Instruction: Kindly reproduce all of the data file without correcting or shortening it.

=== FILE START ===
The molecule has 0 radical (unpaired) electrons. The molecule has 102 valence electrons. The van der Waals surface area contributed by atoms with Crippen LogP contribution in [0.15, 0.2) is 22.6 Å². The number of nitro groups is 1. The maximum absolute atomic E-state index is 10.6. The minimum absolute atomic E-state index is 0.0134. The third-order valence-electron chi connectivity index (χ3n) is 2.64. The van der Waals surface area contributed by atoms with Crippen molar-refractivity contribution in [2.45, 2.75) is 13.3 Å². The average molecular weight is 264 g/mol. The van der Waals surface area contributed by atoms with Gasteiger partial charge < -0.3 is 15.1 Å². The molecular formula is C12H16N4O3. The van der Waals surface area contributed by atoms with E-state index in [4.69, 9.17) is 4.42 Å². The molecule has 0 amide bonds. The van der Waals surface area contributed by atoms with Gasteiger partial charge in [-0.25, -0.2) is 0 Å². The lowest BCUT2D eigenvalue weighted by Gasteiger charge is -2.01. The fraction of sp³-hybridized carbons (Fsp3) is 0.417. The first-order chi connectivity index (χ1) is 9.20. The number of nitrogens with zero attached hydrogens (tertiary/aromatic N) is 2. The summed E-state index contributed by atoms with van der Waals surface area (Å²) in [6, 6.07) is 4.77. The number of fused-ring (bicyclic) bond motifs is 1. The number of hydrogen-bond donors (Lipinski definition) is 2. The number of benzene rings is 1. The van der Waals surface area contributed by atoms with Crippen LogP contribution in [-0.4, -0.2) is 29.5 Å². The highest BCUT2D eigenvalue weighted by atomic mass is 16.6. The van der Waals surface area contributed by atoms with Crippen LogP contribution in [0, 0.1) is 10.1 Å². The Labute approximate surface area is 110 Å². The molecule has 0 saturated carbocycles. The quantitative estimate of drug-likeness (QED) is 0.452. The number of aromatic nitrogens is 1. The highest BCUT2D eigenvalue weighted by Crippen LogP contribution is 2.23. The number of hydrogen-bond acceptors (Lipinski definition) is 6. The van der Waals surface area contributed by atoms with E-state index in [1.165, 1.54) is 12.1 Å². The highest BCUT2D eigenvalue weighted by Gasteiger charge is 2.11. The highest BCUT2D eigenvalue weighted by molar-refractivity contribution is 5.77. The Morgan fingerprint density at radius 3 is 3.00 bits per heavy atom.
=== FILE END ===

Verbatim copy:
The molecule has 0 radical (unpaired) electrons. The molecule has 102 valence electrons. The van der Waals surface area contributed by atoms with Crippen LogP contribution in [0.15, 0.2) is 22.6 Å². The number of nitro groups is 1. The maximum absolute atomic E-state index is 10.6. The minimum absolute atomic E-state index is 0.0134. The third-order valence-electron chi connectivity index (χ3n) is 2.64. The van der Waals surface area contributed by atoms with Crippen molar-refractivity contribution in [2.45, 2.75) is 13.3 Å². The average molecular weight is 264 g/mol. The van der Waals surface area contributed by atoms with Gasteiger partial charge < -0.3 is 15.1 Å². The molecular formula is C12H16N4O3. The van der Waals surface area contributed by atoms with E-state index in [4.69, 9.17) is 4.42 Å². The molecule has 0 amide bonds. The van der Waals surface area contributed by atoms with Gasteiger partial charge in [-0.25, -0.2) is 0 Å². The lowest BCUT2D eigenvalue weighted by Gasteiger charge is -2.01. The fraction of sp³-hybridized carbons (Fsp3) is 0.417. The first-order chi connectivity index (χ1) is 9.20. The number of nitrogens with zero attached hydrogens (tertiary/aromatic N) is 2. The summed E-state index contributed by atoms with van der Waals surface area (Å²) in [6, 6.07) is 4.77. The number of fused-ring (bicyclic) bond motifs is 1. The number of hydrogen-bond donors (Lipinski definition) is 2. The number of benzene rings is 1. The van der Waals surface area contributed by atoms with Crippen LogP contribution in [-0.4, -0.2) is 29.5 Å². The highest BCUT2D eigenvalue weighted by atomic mass is 16.6. The van der Waals surface area contributed by atoms with Crippen LogP contribution in [0, 0.1) is 10.1 Å². The Labute approximate surface area is 110 Å². The molecule has 0 saturated carbocycles. The quantitative estimate of drug-likeness (QED) is 0.452. The number of aromatic nitrogens is 1. The highest BCUT2D eigenvalue weighted by Crippen LogP contribution is 2.23. The number of hydrogen-bond acceptors (Lipinski definition) is 6. The van der Waals surface area contributed by atoms with E-state index in [1.165, 1.54) is 12.1 Å². The highest BCUT2D eigenvalue weighted by Gasteiger charge is 2.11. The highest BCUT2D eigenvalue weighted by molar-refractivity contribution is 5.77. The Morgan fingerprint density at radius 3 is 3.00 bits per heavy atom.